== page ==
- Women Who Travel
- The Stinging Fly
- The A24 Podcast
- How I Write (from Stanford!) – the Rebecca Solnit episode (or perhaps any interview with Rebecca Solnit, including the On Being one)
- Classical Mythology – Greek Drama (where is lecture 2?!)
- The New Yorker Fiction Podcast
- Pensieri e Parole
And some new recommendations from Mary:
- Experts on Experts
- Myths and Legends
I love the fact that I can write words down and then put them in a little corner of the internet and people will read them (or not), but someone might really like the writing or it might make them smile and that means it mattered. Also, in a year or two, I can come back to that corner and re-read the words and it’s like a time capsule of my past self in a way pictures can’t be—because to capture yourself you have to capture some aspect of the in-between, of the thoughts and feelings that come and go. The person who wrote this is already gone but the words remain.
Writing this post is more difficult than I expected. I’m not inspired 24/7. Sometimes I let a day drift by, and I don’t think any big thoughts. But I guess that is also a part of this…no one is introspective all the time. Sometimes we are just making grocery lists and getting flu shots and that is part of being alive as well. It’s not a glossy magazine and it’s not a therapy session. It’s complicated and boring and scary and wonderful. I want to capture the beauty that I see in life, if only to remind myself it exists at those times when I don’t see it. But also, not everything is beautiful, and it is okay to have beige days. Sometimes beige days are quite enjoyable. They make the colorful ones all the more juicy.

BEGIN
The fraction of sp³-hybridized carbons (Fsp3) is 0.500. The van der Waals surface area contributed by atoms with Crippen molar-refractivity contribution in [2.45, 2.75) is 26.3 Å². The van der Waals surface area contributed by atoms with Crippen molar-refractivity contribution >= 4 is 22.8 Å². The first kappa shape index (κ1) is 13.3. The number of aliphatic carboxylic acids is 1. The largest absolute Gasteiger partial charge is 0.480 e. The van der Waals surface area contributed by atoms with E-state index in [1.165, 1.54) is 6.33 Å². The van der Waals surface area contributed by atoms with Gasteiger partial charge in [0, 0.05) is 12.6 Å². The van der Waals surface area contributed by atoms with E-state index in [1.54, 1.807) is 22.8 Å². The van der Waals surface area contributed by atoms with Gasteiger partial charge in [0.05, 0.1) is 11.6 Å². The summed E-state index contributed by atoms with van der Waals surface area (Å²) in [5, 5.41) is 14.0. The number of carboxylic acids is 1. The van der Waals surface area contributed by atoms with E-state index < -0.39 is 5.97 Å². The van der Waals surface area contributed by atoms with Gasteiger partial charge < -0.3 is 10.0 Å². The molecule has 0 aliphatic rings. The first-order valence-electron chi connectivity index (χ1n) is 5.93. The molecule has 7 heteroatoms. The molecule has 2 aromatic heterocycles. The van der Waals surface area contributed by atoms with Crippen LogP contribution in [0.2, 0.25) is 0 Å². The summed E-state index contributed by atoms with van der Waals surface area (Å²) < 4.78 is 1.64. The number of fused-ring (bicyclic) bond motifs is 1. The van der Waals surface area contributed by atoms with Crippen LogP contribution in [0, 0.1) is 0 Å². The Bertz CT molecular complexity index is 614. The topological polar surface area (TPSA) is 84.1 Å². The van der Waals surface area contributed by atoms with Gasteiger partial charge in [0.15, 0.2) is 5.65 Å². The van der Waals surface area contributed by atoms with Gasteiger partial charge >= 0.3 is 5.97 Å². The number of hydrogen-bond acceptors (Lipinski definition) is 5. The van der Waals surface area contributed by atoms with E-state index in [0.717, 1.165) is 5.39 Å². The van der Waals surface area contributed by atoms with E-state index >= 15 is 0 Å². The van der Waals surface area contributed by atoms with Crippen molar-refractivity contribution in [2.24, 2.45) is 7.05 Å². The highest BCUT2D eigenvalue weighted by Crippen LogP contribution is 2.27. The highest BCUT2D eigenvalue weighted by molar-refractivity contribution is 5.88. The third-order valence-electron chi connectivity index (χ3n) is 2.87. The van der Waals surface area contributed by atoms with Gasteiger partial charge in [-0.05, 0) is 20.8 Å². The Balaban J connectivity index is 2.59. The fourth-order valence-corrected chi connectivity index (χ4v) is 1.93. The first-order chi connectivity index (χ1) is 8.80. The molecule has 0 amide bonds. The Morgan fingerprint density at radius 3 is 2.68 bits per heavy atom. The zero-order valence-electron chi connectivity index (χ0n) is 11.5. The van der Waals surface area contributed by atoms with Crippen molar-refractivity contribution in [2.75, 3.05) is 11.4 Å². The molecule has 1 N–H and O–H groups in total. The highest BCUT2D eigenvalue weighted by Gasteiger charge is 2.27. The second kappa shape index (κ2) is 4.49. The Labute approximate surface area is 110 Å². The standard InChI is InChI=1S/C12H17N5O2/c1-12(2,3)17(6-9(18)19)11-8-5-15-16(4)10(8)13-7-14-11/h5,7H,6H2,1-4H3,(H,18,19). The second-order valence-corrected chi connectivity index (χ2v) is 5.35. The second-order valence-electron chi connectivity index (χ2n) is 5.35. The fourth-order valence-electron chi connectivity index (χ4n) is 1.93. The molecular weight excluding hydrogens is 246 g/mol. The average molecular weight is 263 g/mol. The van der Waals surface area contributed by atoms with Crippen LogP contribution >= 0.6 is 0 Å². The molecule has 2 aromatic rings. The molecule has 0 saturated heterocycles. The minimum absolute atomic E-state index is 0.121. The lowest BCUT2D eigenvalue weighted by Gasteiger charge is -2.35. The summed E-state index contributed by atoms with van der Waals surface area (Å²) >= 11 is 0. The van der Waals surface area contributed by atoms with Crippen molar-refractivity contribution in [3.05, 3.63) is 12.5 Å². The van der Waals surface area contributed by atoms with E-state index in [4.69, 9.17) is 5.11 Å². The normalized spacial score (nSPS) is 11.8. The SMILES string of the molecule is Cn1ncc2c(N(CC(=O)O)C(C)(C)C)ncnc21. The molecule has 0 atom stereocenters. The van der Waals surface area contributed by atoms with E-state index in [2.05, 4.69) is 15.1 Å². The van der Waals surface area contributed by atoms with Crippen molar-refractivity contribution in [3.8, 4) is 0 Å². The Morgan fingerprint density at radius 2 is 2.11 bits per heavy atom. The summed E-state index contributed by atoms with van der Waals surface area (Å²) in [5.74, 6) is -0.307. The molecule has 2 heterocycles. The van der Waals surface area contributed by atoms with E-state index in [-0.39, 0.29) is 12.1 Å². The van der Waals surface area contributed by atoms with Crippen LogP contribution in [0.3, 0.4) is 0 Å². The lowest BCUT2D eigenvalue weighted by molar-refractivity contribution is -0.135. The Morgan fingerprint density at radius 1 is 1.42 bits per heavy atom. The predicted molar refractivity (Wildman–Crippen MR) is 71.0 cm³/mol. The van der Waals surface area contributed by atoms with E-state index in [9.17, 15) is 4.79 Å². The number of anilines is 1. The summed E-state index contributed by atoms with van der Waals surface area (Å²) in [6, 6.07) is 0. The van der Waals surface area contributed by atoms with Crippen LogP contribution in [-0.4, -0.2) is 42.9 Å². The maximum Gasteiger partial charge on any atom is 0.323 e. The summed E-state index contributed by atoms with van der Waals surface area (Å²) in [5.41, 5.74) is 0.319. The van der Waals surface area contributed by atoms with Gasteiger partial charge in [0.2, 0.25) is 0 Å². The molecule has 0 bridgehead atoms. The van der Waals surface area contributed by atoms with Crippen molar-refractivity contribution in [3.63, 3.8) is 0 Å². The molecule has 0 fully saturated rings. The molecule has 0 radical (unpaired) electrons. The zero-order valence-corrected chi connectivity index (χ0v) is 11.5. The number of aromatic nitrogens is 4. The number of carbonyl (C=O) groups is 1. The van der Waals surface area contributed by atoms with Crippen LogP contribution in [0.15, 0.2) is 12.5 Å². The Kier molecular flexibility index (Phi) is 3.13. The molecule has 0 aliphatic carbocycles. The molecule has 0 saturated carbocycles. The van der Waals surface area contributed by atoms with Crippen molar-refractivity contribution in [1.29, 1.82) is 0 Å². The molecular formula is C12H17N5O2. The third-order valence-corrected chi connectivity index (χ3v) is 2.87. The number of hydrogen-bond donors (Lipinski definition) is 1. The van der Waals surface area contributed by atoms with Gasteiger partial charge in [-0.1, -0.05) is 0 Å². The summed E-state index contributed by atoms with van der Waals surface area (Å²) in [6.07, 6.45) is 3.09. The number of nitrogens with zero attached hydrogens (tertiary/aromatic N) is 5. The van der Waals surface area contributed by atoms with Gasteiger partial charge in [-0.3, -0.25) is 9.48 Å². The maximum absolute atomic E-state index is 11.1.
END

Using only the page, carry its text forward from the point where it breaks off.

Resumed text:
It’s my last day at work. Last commute. Last watery coffee. Last pencil skirt—for the moment, as I’m sure there will be more, though I don’t know where/when/how/what quite yet. That’s the fun part I suppose. I put on my late grandmother’s heart-shaped necklace today. I think it looks quite nice. It reminds me that I am connected to other people, even people who are gone. I don’t believe in ghosts, but I do believe in memories as powerful, almost tangible things. It is good for us to remain connected, even by things as small as inherited jewelry. I ate leftovers of homemade matzo ball soup for lunch and I thought of my grandmother, even though I remember her cooking Greek/Turkish food more often than Jewish (and here is a constant mystery of my childhood: what exactly was that cheesy phyllo dough triangle dish called and where did it come from in our family—the internet tells me it is called tiropitas or börek, depending on which culture is cooking it, but I distinctly remember her calling them phylikas, or perhaps, filikas). Isn’t it funny the pieces we remember and the pieces which, generationally, are lost? We remember the food but not the name. We remember the war but not the battle. We remember the country but not the people. In my heritage there are many fuzzy lines—myths and stories once told, never confirmed, only half-remembered. Like my biological grandfather, who I never met and whose Italian heritage is the only tangible link to a country I fell in love with for many less tangible (but more beautiful) reasons. Tomorrow I go back to Italy, where my first name almost, but not quite, belongs. But if my name is just off and my accent just strange enough, my skin color, brown hair, and brown eyes afford me automatic acceptance in a country where citizenship is in the blood more than in the land (legally and socially, you will find). I feel the normal discomfort with this privilege, but then discomfort is useless unless we use it to make a more equitable world. I listened to Ta-Nehisi Coates speak on what we inherit this morning, and he is correct that we prefer to only inherit the good and not the bad. We will take the credit but not the debt (to loosely adapt his phrasing). It’s a good argument for reparations and for a loving patriotism (though I am uncomfortable with patriotism for the exclusionary love it implies). I am still sorting out all of those strands, as one should at my age, but what I do know is that these bodies we inherit (alongside the jewelry and recipes) come with privilege and trauma and responsibility, deep responsibility, that we so often fail to live up to—for all our intellectualizing.